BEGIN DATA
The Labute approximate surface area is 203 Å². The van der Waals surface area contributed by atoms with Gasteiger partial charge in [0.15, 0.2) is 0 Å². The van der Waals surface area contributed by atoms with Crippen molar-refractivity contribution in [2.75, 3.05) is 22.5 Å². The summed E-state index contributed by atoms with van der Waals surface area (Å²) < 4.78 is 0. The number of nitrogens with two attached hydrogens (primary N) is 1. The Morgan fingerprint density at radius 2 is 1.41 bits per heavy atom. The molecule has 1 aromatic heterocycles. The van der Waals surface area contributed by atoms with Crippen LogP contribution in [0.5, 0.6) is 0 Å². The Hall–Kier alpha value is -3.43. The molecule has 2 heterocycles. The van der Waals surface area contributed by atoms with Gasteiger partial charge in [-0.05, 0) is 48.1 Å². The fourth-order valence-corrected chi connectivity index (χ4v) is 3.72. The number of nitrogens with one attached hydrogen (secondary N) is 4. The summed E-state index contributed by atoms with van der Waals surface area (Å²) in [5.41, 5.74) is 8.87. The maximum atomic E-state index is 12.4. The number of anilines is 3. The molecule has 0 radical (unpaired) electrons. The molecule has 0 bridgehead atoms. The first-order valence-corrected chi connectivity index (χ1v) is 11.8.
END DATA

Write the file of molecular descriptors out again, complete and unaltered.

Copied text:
The Labute approximate surface area is 203 Å². The van der Waals surface area contributed by atoms with Gasteiger partial charge in [0.15, 0.2) is 0 Å². The van der Waals surface area contributed by atoms with Crippen molar-refractivity contribution in [2.75, 3.05) is 22.5 Å². The summed E-state index contributed by atoms with van der Waals surface area (Å²) < 4.78 is 0. The number of nitrogens with two attached hydrogens (primary N) is 1. The Morgan fingerprint density at radius 2 is 1.41 bits per heavy atom. The molecule has 1 aromatic heterocycles. The van der Waals surface area contributed by atoms with Crippen LogP contribution in [0.5, 0.6) is 0 Å². The Hall–Kier alpha value is -3.43. The molecule has 2 heterocycles. The van der Waals surface area contributed by atoms with Gasteiger partial charge in [-0.05, 0) is 48.1 Å². The fourth-order valence-corrected chi connectivity index (χ4v) is 3.72. The number of nitrogens with one attached hydrogen (secondary N) is 4. The summed E-state index contributed by atoms with van der Waals surface area (Å²) in [5.41, 5.74) is 8.87. The maximum atomic E-state index is 12.4. The number of anilines is 3. The molecule has 0 radical (unpaired) electrons. The molecule has 0 bridgehead atoms. The first-order valence-corrected chi connectivity index (χ1v) is 11.8.